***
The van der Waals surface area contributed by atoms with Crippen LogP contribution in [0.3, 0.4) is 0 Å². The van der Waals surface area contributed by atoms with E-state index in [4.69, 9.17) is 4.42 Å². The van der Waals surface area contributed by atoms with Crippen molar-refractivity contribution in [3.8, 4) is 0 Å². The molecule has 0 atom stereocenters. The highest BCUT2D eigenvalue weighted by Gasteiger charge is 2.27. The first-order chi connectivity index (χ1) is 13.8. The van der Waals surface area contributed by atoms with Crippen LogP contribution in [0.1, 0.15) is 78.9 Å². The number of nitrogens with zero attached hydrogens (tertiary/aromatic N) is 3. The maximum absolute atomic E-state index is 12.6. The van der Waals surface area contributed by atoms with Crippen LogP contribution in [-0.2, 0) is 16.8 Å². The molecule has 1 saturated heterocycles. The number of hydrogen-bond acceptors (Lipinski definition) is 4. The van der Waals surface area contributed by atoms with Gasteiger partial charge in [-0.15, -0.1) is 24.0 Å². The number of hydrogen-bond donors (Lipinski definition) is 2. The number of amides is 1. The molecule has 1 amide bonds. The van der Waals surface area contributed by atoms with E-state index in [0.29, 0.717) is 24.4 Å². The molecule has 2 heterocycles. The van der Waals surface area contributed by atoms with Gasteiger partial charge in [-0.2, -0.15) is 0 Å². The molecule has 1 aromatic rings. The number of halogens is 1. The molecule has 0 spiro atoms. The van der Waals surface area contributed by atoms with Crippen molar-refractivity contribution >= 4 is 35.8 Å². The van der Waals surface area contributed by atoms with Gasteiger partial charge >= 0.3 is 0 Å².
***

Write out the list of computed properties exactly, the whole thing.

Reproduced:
The van der Waals surface area contributed by atoms with Crippen LogP contribution in [0.3, 0.4) is 0 Å². The van der Waals surface area contributed by atoms with E-state index in [4.69, 9.17) is 4.42 Å². The van der Waals surface area contributed by atoms with Crippen molar-refractivity contribution in [3.8, 4) is 0 Å². The molecule has 0 atom stereocenters. The highest BCUT2D eigenvalue weighted by Gasteiger charge is 2.27. The first-order chi connectivity index (χ1) is 13.8. The van der Waals surface area contributed by atoms with Crippen LogP contribution in [0.1, 0.15) is 78.9 Å². The number of nitrogens with zero attached hydrogens (tertiary/aromatic N) is 3. The maximum absolute atomic E-state index is 12.6. The van der Waals surface area contributed by atoms with Crippen LogP contribution in [-0.2, 0) is 16.8 Å². The molecule has 1 saturated heterocycles. The number of hydrogen-bond acceptors (Lipinski definition) is 4. The van der Waals surface area contributed by atoms with Gasteiger partial charge in [-0.15, -0.1) is 24.0 Å². The number of hydrogen-bond donors (Lipinski definition) is 2. The number of amides is 1. The molecule has 1 amide bonds. The van der Waals surface area contributed by atoms with E-state index in [0.29, 0.717) is 24.4 Å². The molecule has 2 heterocycles. The van der Waals surface area contributed by atoms with Gasteiger partial charge in [-0.2, -0.15) is 0 Å². The molecule has 1 aromatic rings. The number of halogens is 1. The molecule has 0 spiro atoms. The van der Waals surface area contributed by atoms with Crippen molar-refractivity contribution >= 4 is 35.8 Å². The van der Waals surface area contributed by atoms with Gasteiger partial charge >= 0.3 is 0 Å².